jams and pretzels
a phrase that refers to the process by which someone who is injured and an awkward position is returned to normal supine anatomical position while maintaining spinal alignment.
to move away from the midline of the body.
acromioclavicular (A/C) joint
joint of the shoulder in which the acromion (top of the scapula) and the clavicle articulate.
to move toward the midline of the body.
a sharp bend in a broken bone; a broken bone that is visibly crooked.
the periphery of the skeleton; the bones of the arms and legs.
the cartilage that is affixed to the end of a bone within a joint.
the site at which the ends of two or more bones come together to form a joint.
pertaining to the axis of a body part.
the central core of the bony skeleton, consisting of the skull, spine, and supporting thoracic bones.
a noise or palpable feeling of crackling when fractured bone ends rub together.
material at a fracture site that forms from a hematoma and later becomes bone.
specialized muscle of the heart that contracts regularly without stopping.
a tough, elastic, fibrous connective tissue found in various parts of the body, including the joints, outer ear, and end of the nose.
the hard outer layer of a bone.
a separation or displacement of the bones of a joint.
toward the back of the body or of a body part.
to move a part of the body dorsally (toward the back).
a break in a bone's cortex.
the process of holding an object in place, as for a fracture by a cast or internal orthopedic hardware.
a site at which two or more bones meet.
a sheet of fibrous connective tissue enclosing a synovial joint.
tissue that connects a bone to another bone; connective tissue that provides structure for a joint.
a specialized cartilage found in some joints; such as the knee and the acromioclavicular (A/C) joint.
musculosketetal system (MS)
the combination of the bony skeleton, the voluntary muscles, and other supporting structures that gives the body form and enables movement.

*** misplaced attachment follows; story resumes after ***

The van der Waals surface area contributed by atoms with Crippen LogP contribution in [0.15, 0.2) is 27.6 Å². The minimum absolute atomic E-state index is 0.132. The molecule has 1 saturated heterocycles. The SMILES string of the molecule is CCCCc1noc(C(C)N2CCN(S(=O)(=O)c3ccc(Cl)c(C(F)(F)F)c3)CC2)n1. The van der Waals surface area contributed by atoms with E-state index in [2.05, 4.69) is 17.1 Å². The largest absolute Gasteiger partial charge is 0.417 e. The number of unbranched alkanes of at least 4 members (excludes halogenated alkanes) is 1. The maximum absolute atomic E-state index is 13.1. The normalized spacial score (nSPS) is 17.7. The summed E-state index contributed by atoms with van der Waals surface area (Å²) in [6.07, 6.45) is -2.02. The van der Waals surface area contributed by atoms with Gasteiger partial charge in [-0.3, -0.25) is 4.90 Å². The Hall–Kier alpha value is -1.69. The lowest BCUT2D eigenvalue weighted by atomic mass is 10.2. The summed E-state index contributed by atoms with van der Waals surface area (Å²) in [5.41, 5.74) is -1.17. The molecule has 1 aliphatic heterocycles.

on the palm side of the hand.
the thin outer covering of a bone.
movement of the foot or toes downward, toward the sole of the foot.
posterior part of the knee.
type of muscle that attaches to the bony skeleton and is controlled voluntarily by the nervous system; functions to move joints to perform physical activities.
sling and swathe
a soft splint used to immobilize many upper extremity injuries.
type of muscle found in organs of the body; is controlled by the autonomic nervous system; functions to push food through the intestine, contract blood vessels, and regulate other internal functions.
a mechanical device used to prevent a part of the body from moving, protecting it from further injury.
a stretched or torn ligament.
keeping a patient's spine anatomically aligned during removal from an accident, therefore preventing any neurologic damage.
a stretched or torn muscle or tendon.
an event in which a joint dislocates partially and returns to its normal anatomical position.
the inner layer of the joint capsule whose cells make a viscous fluid that lubricates joints.
the non-contractile continuation of a muscle that gives it a mechanical advantage.
the amount of force necessary to stretch something; when used to refer to aligning a fractured long bone, the force required to straighten out the affected limb (usually 7-8 pounds).
the amount of force required to straighten a limb and keep it in alignment; for a fractured femur, typically 10 percent of the patient's body weight, or approximately 15 pounds.
a splint used on a lower extremity to align a fracture, such as a mid-shaft fracture of the femur.
lateral (outward) angulation of a bone or joint (away from the midline).
medial (inward) angulation of a bone or joint (toward the midline).
on the front of the body.
zone of injury
the area that is close to or surrounding an injury of an extremity, such as a sprain or fracture.